Though few in number, the citizens of Garrison, from the first, acted almost as one. What they accomplished demonstrates the power of community forces working together vigorously to seek reform. How they accomplished it can at least provide inspiration to citizens of other air-polluted urban centers across the country. One small community’s battle, and its precedent-making triumph, can serve as an example for the nation.
The community’s struggle for survival began within a few hours after the black pall had first descended, in September, 1963. Summoned by rancher Ed Mollenberg and his attractive wife, Isabelle, 200 residents of the Garrison area met for a council of war in the schoolhouse gymnasium. As they took their seats, Mollenberg could sense the hostility of some of his neighbors. He knew the reason: it was he who, five months earlier, had sold the fifty-four acres on which the phosphate company had erected its plant. But this very afternoon, before calling the meeting, Mollenberg had gone over to the plant and offered to buy the property back – at a substantial loss to himself. “They laughed at me,” he recounted grimly.
“You shouldn’t have sold to them in the first place!” someone in the audience shouted.
Mollenberg nodded guiltily. He had thought he’d known what he was doing: the phosphate company had formerly occupied a rented plant in Butte, where its smoke and smog had created a public scandal. And at first he and Isabelle had refused to sell the firm a site in Garrison. But county officials had persuaded them that it was their civic duty – that the plant would be an economic boon. Moreover, the Mollenbergs had been assured that there would be no air pollution; that the plant would have the finest safety equipment in the country.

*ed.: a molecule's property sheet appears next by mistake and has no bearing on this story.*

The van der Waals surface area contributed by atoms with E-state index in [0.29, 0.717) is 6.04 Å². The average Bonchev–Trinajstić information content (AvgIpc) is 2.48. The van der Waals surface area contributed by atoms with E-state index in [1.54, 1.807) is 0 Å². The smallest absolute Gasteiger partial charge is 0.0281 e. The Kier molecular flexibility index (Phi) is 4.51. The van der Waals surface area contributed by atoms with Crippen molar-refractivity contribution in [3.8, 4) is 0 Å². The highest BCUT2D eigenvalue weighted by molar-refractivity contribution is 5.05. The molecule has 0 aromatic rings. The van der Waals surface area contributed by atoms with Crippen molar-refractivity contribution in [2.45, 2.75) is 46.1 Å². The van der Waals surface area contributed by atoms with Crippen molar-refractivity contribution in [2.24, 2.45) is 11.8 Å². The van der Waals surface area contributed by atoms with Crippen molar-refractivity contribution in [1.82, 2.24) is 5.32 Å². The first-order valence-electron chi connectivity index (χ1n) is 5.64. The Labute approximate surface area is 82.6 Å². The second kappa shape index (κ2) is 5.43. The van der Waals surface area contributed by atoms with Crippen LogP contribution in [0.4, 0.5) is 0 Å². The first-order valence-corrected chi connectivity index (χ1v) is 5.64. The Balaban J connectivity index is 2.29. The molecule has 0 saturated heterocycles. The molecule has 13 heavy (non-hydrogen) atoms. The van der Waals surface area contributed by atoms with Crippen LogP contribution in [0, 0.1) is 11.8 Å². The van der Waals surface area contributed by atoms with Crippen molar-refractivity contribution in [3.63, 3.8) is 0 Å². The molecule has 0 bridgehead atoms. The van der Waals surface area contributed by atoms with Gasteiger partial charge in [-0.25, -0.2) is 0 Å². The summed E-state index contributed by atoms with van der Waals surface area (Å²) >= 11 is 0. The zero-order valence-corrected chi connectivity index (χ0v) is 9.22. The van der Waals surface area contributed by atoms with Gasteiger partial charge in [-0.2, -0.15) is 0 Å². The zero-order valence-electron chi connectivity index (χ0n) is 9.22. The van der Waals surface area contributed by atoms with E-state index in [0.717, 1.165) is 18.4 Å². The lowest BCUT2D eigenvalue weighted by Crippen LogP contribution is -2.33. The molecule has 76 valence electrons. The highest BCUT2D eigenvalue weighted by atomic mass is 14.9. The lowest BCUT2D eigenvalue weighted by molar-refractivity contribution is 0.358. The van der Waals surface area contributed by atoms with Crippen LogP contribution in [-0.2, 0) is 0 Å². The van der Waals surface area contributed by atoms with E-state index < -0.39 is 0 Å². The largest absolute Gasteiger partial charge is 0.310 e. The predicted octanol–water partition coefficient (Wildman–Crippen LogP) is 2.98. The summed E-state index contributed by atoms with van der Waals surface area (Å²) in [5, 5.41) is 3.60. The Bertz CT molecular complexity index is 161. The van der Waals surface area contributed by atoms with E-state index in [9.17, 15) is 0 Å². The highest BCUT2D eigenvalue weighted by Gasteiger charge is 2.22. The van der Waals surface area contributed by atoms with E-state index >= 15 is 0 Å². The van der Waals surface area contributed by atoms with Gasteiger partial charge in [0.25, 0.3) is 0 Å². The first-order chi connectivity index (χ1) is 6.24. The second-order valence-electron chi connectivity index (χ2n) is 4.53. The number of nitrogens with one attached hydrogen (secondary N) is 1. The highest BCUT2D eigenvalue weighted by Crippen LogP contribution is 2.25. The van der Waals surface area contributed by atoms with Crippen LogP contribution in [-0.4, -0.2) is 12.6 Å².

“Ed Mollenberg made an honest mistake,” rancher Andrew Beck told the assembled men and women. “So let’s quit blaming him – and do something to end this mess.”
Doing what Butte had done was impossible. There, the community had ousted the phosphate company by persuading the plant owners to refuse to renew the firm’s lease. But in Garrison, the company itself owned the plant.
“We have two public officials who should be concerned with our problem – but there’s no sense in talking to them,” exclaimed Mrs. Dene Wimberly, clerk of the school board. The audience angrily agreed. For Mrs. Wimberly was referring to Dr. Gordon Anderson and Martin McCalman. Dr. Anderson, the county health officer, was a member of Rocky Mountain Phosphate’s board of directors. And, quite as ironically, McCalman, the county attorney, was the company’s chief counsel. Montana’s laws did not forbid such conflicts of interest.
Nor did the state have any laws against air pollution, the assemblage was reminded by Warren Welch, Garrison’s fire chief and deputy sheriff of Powell County. “But there are laws against being a public nuisance,” he pointed out. Cheered by this disclosure, the men and women present pledged $12,000 for a court fight – contributing $1,600 on the spot – and agreed to engage. Alfred F. Dougherty, a prominent attorney from Helena, the state capital, sixty miles away.